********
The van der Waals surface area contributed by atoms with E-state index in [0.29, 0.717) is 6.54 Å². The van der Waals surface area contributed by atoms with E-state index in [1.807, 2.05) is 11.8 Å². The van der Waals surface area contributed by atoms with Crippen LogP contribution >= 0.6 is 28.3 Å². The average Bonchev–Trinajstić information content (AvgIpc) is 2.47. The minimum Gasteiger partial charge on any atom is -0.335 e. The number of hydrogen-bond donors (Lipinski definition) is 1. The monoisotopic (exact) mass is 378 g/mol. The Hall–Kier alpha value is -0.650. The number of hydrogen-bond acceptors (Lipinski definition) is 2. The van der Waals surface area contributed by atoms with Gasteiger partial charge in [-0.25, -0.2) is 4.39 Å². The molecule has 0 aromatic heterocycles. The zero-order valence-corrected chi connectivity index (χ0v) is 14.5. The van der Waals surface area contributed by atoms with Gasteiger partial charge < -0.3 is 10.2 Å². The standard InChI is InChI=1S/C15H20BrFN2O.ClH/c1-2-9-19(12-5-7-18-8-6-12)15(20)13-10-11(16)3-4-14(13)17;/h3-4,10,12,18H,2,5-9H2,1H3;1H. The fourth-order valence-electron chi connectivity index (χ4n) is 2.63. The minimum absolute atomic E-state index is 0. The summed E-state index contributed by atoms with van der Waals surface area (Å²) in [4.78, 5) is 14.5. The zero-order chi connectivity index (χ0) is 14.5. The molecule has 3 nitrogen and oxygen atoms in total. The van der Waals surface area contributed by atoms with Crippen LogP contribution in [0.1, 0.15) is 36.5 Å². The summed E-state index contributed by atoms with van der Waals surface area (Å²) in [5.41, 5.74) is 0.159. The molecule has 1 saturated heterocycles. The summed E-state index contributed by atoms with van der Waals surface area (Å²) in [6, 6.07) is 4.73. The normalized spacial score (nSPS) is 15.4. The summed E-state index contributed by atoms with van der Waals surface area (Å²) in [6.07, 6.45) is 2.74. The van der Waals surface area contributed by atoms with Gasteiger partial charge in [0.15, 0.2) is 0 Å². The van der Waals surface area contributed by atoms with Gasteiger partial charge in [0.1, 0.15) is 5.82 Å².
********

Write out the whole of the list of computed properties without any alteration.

The van der Waals surface area contributed by atoms with E-state index in [0.29, 0.717) is 6.54 Å². The van der Waals surface area contributed by atoms with E-state index in [1.807, 2.05) is 11.8 Å². The van der Waals surface area contributed by atoms with Crippen LogP contribution >= 0.6 is 28.3 Å². The average Bonchev–Trinajstić information content (AvgIpc) is 2.47. The minimum Gasteiger partial charge on any atom is -0.335 e. The number of hydrogen-bond donors (Lipinski definition) is 1. The monoisotopic (exact) mass is 378 g/mol. The Hall–Kier alpha value is -0.650. The number of hydrogen-bond acceptors (Lipinski definition) is 2. The van der Waals surface area contributed by atoms with Gasteiger partial charge in [-0.25, -0.2) is 4.39 Å². The molecule has 0 aromatic heterocycles. The zero-order valence-corrected chi connectivity index (χ0v) is 14.5. The van der Waals surface area contributed by atoms with Gasteiger partial charge < -0.3 is 10.2 Å². The standard InChI is InChI=1S/C15H20BrFN2O.ClH/c1-2-9-19(12-5-7-18-8-6-12)15(20)13-10-11(16)3-4-14(13)17;/h3-4,10,12,18H,2,5-9H2,1H3;1H. The fourth-order valence-electron chi connectivity index (χ4n) is 2.63. The minimum absolute atomic E-state index is 0. The summed E-state index contributed by atoms with van der Waals surface area (Å²) in [4.78, 5) is 14.5. The zero-order chi connectivity index (χ0) is 14.5. The molecule has 3 nitrogen and oxygen atoms in total. The van der Waals surface area contributed by atoms with Crippen LogP contribution in [0.1, 0.15) is 36.5 Å². The summed E-state index contributed by atoms with van der Waals surface area (Å²) in [5.41, 5.74) is 0.159. The molecule has 1 saturated heterocycles. The summed E-state index contributed by atoms with van der Waals surface area (Å²) in [6, 6.07) is 4.73. The normalized spacial score (nSPS) is 15.4. The summed E-state index contributed by atoms with van der Waals surface area (Å²) in [6.07, 6.45) is 2.74. The van der Waals surface area contributed by atoms with Gasteiger partial charge in [0.15, 0.2) is 0 Å². The van der Waals surface area contributed by atoms with Gasteiger partial charge in [0.1, 0.15) is 5.82 Å².